NickM, Samizdata comment thread regular who gigs over at CountingCats, pretty much sums up my own views about the Tories and David Cameron at the moment. Which got me thinking: what would happen if, heaven forbid, we got another few years of Gordon Brown in Number 10?
This is all getting very ugly indeed. For a start, sterling is falling fast in the exchanges. There is, I think, more than an outside chance that if long-term government bond yields start to rise faster to attract lenders to lend, it will push the UK back into the recession from which it only recently – if you believe the data – recovered. I also think this government is quite capable of reiimposing exchange controls, which means that tourists, for example, would not be allowed to take more than a piddling amount of cash out of the UK. Of course, such a policy would not be announced in advance but imposed as an immediate measure. But it is a prospect to bear in mind. It is a bit academic in my case, but it is worth moving any spare cash you might have offshore, assuming you can do this without incurring a heavy charge. With what investments I do have, I tend to make sure that a fairly high proportion are in economies that are not heavily exposed to sterling. I am also a bit of a long-term dollar bear, given that the US also suffers from massive debt problems and that the dollar is also losing its reserve currency status, albeit slowly. I also favour commodity-backed currencies (the Australian dollar, for instance.)
Next year, I can qualify to get a Maltese passport, which, among other things, makes it easier for me to live in places such as Canada, apparently. I am going to look into this seriously. In the current environment, it pays to have a Plan B. I am lucky: as we don’t – yet – have kids, me and the missus will not have too great a trouble getting out, although I would contemplate it perhaps even more so if I did have children. I have worked abroad from time to time, so some of the logistics would not be a mystery to me. My only major reservation at the moment is that if I did move, I would not want to be too far from my parents, who haven’t been in the best of health lately and are not getting any younger.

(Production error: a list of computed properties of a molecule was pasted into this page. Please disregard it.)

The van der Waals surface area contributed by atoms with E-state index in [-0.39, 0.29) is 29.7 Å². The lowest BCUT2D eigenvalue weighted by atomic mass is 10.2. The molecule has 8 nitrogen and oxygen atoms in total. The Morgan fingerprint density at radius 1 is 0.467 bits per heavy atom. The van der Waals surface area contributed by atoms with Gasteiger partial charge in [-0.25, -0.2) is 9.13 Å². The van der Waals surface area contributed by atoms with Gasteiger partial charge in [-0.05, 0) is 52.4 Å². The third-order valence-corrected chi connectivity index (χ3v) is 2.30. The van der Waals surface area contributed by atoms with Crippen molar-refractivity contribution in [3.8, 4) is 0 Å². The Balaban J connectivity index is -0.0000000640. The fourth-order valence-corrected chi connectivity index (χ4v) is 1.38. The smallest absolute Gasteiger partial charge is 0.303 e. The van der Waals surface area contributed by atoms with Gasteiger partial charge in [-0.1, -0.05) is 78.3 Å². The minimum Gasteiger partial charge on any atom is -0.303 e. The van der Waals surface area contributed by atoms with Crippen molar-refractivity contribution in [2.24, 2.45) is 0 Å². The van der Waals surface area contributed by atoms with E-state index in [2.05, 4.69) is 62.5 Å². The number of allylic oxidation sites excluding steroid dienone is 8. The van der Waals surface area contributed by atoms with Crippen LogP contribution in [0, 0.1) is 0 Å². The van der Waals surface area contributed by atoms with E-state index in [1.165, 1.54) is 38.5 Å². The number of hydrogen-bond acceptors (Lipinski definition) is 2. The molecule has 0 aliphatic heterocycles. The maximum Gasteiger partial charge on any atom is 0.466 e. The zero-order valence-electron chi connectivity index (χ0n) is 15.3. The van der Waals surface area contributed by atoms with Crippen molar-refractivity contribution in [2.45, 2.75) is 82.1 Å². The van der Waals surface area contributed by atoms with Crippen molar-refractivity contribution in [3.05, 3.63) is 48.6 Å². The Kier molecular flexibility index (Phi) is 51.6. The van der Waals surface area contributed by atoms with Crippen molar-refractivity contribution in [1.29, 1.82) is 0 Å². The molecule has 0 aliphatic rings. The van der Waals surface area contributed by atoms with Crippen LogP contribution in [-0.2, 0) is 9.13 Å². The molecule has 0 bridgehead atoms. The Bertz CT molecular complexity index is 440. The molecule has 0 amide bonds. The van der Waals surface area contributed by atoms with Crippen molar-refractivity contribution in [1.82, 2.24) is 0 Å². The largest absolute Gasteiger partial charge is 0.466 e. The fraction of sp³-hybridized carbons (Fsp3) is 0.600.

UPDATE: Thanks for the feedback (well, most of it, anyway). First of all, my support for the freedom to migrate – as in the above instance – does not mean that I can expect to go where I like, or change the culture of the country to which I choose to live, or impose my values on such places. Which means that I do not dismiss the worries of those who have been concerned about, say, the influx of folk from very different cultures into the UK (ie, from the Muslim world). There is also the injustice, of course, of migrants taking up welfare benefits in the countries to which they enter – that clearly should stop. But such important caveats aside, as I have said, the freedom of exit is, if you think about it, the ultimate freedom as it protects other freedoms. If the situation becomes intolerable, it is glib for someone to argue that I am somehow “harming” my fellows who stay behind by leaving. If a state can ban or seriously hamper any individual from leaving a country of his birth, tht person is a serf.
One commenter by the name of Tim thinks my argument for leaving is somehow unprincipled as I will be causing, albeit in a tiny way, the very sort of problems (a falling pound, etc) that is bothering me in the first place. That argument does not convince. One might as well object to my refusing to use the services of a firm any longer because the firm will lose sales. Yet the firm, if it is run by intelligent people (big if) will react to the loss by trying to make itself more attractive. If a country is losing people and their departure is a “harm”, then surely that very fact is an incentive for countries to change course, to encourage people to enter that country rather than leave. Or take another analogy: socialists get upset by the idea of school choice because a school will be “harmed” if dissatisfied parents pull their kids out and send them somewhere else.